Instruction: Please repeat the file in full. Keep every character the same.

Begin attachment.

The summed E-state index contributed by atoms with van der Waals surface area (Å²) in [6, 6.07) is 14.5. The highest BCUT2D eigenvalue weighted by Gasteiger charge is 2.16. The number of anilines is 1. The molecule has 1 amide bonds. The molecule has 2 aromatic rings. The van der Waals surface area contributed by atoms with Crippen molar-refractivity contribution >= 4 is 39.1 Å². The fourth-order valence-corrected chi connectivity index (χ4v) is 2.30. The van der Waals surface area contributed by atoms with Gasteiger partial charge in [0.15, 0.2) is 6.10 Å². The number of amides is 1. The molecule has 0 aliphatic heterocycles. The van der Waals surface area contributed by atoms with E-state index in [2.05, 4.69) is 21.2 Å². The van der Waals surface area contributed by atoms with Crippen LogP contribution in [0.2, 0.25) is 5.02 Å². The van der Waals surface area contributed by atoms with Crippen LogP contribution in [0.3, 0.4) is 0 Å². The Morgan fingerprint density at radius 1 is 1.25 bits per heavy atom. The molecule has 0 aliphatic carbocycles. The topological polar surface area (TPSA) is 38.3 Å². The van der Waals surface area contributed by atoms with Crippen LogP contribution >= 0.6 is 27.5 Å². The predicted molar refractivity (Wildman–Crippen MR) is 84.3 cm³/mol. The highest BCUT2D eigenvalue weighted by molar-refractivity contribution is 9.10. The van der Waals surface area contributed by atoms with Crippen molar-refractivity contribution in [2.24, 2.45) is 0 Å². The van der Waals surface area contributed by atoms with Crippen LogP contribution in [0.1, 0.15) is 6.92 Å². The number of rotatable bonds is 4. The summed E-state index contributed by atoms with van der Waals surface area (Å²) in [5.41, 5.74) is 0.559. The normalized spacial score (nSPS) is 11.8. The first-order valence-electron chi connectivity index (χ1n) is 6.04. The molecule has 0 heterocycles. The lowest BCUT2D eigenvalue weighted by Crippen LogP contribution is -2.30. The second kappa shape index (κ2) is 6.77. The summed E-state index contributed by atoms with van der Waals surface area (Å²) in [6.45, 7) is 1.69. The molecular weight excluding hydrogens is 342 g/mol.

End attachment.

The summed E-state index contributed by atoms with van der Waals surface area (Å²) in [6, 6.07) is 14.5. The highest BCUT2D eigenvalue weighted by Gasteiger charge is 2.16. The number of anilines is 1. The molecule has 1 amide bonds. The molecule has 2 aromatic rings. The van der Waals surface area contributed by atoms with Crippen molar-refractivity contribution >= 4 is 39.1 Å². The fourth-order valence-corrected chi connectivity index (χ4v) is 2.30. The van der Waals surface area contributed by atoms with Gasteiger partial charge in [0.15, 0.2) is 6.10 Å². The number of amides is 1. The molecule has 0 aliphatic heterocycles. The van der Waals surface area contributed by atoms with E-state index in [2.05, 4.69) is 21.2 Å². The van der Waals surface area contributed by atoms with Crippen LogP contribution in [0.2, 0.25) is 5.02 Å². The van der Waals surface area contributed by atoms with Crippen LogP contribution in [0.3, 0.4) is 0 Å². The Morgan fingerprint density at radius 1 is 1.25 bits per heavy atom. The molecule has 0 aliphatic carbocycles. The topological polar surface area (TPSA) is 38.3 Å². The van der Waals surface area contributed by atoms with Crippen LogP contribution >= 0.6 is 27.5 Å². The predicted molar refractivity (Wildman–Crippen MR) is 84.3 cm³/mol. The highest BCUT2D eigenvalue weighted by molar-refractivity contribution is 9.10. The van der Waals surface area contributed by atoms with Crippen molar-refractivity contribution in [2.24, 2.45) is 0 Å². The van der Waals surface area contributed by atoms with Crippen LogP contribution in [0.1, 0.15) is 6.92 Å². The number of rotatable bonds is 4. The summed E-state index contributed by atoms with van der Waals surface area (Å²) in [5.41, 5.74) is 0.559. The normalized spacial score (nSPS) is 11.8. The first-order valence-electron chi connectivity index (χ1n) is 6.04. The molecule has 0 heterocycles. The lowest BCUT2D eigenvalue weighted by Crippen LogP contribution is -2.30. The second kappa shape index (κ2) is 6.77. The summed E-state index contributed by atoms with van der Waals surface area (Å²) in [6.45, 7) is 1.69. The molecular weight excluding hydrogens is 342 g/mol.